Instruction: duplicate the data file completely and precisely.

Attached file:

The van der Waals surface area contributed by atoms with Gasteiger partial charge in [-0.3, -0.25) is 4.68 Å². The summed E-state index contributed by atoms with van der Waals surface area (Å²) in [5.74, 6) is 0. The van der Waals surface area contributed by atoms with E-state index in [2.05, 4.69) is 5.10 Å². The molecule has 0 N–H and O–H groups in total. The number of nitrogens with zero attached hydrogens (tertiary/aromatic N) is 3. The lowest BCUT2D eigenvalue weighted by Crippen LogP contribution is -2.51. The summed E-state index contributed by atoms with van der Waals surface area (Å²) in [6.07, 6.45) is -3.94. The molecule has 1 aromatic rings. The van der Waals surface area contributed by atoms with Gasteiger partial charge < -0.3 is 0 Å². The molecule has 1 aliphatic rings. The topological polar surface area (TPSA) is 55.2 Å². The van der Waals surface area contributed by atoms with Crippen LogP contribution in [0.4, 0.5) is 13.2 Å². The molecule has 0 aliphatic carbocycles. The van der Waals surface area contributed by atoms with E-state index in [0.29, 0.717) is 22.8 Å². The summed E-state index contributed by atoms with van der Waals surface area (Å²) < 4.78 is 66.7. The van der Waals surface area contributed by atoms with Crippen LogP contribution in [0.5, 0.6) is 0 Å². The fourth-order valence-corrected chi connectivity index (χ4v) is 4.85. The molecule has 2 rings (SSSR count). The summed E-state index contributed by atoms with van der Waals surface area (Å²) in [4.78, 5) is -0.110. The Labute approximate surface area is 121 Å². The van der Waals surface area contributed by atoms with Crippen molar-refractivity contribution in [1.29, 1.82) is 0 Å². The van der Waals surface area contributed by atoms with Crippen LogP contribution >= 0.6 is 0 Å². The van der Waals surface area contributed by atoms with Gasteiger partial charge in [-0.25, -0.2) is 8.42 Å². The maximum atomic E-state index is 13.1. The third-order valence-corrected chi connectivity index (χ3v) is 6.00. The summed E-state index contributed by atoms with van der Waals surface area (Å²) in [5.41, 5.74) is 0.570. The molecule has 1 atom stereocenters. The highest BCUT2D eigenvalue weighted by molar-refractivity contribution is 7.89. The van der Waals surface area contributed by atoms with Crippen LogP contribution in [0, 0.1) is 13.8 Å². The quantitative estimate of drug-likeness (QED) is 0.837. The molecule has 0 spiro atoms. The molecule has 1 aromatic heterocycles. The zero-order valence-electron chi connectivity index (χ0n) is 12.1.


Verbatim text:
The van der Waals surface area contributed by atoms with Gasteiger partial charge in [-0.3, -0.25) is 4.68 Å². The summed E-state index contributed by atoms with van der Waals surface area (Å²) in [5.74, 6) is 0. The van der Waals surface area contributed by atoms with E-state index in [2.05, 4.69) is 5.10 Å². The molecule has 0 N–H and O–H groups in total. The number of nitrogens with zero attached hydrogens (tertiary/aromatic N) is 3. The lowest BCUT2D eigenvalue weighted by Crippen LogP contribution is -2.51. The summed E-state index contributed by atoms with van der Waals surface area (Å²) in [6.07, 6.45) is -3.94. The molecule has 1 aromatic rings. The van der Waals surface area contributed by atoms with Gasteiger partial charge < -0.3 is 0 Å². The molecule has 1 aliphatic rings. The topological polar surface area (TPSA) is 55.2 Å². The van der Waals surface area contributed by atoms with Crippen LogP contribution in [0.4, 0.5) is 13.2 Å². The molecule has 0 aliphatic carbocycles. The van der Waals surface area contributed by atoms with E-state index in [0.29, 0.717) is 22.8 Å². The summed E-state index contributed by atoms with van der Waals surface area (Å²) < 4.78 is 66.7. The van der Waals surface area contributed by atoms with Crippen LogP contribution in [0.5, 0.6) is 0 Å². The fourth-order valence-corrected chi connectivity index (χ4v) is 4.85. The molecule has 2 rings (SSSR count). The summed E-state index contributed by atoms with van der Waals surface area (Å²) in [4.78, 5) is -0.110. The Labute approximate surface area is 121 Å². The van der Waals surface area contributed by atoms with Crippen molar-refractivity contribution in [1.29, 1.82) is 0 Å². The van der Waals surface area contributed by atoms with Crippen LogP contribution >= 0.6 is 0 Å². The van der Waals surface area contributed by atoms with Gasteiger partial charge in [-0.25, -0.2) is 8.42 Å². The maximum atomic E-state index is 13.1. The third-order valence-corrected chi connectivity index (χ3v) is 6.00. The summed E-state index contributed by atoms with van der Waals surface area (Å²) in [5.41, 5.74) is 0.570. The molecule has 1 atom stereocenters. The highest BCUT2D eigenvalue weighted by molar-refractivity contribution is 7.89. The van der Waals surface area contributed by atoms with Crippen LogP contribution in [0, 0.1) is 13.8 Å². The quantitative estimate of drug-likeness (QED) is 0.837. The molecule has 0 spiro atoms. The molecule has 1 aromatic heterocycles. The zero-order valence-electron chi connectivity index (χ0n) is 12.1.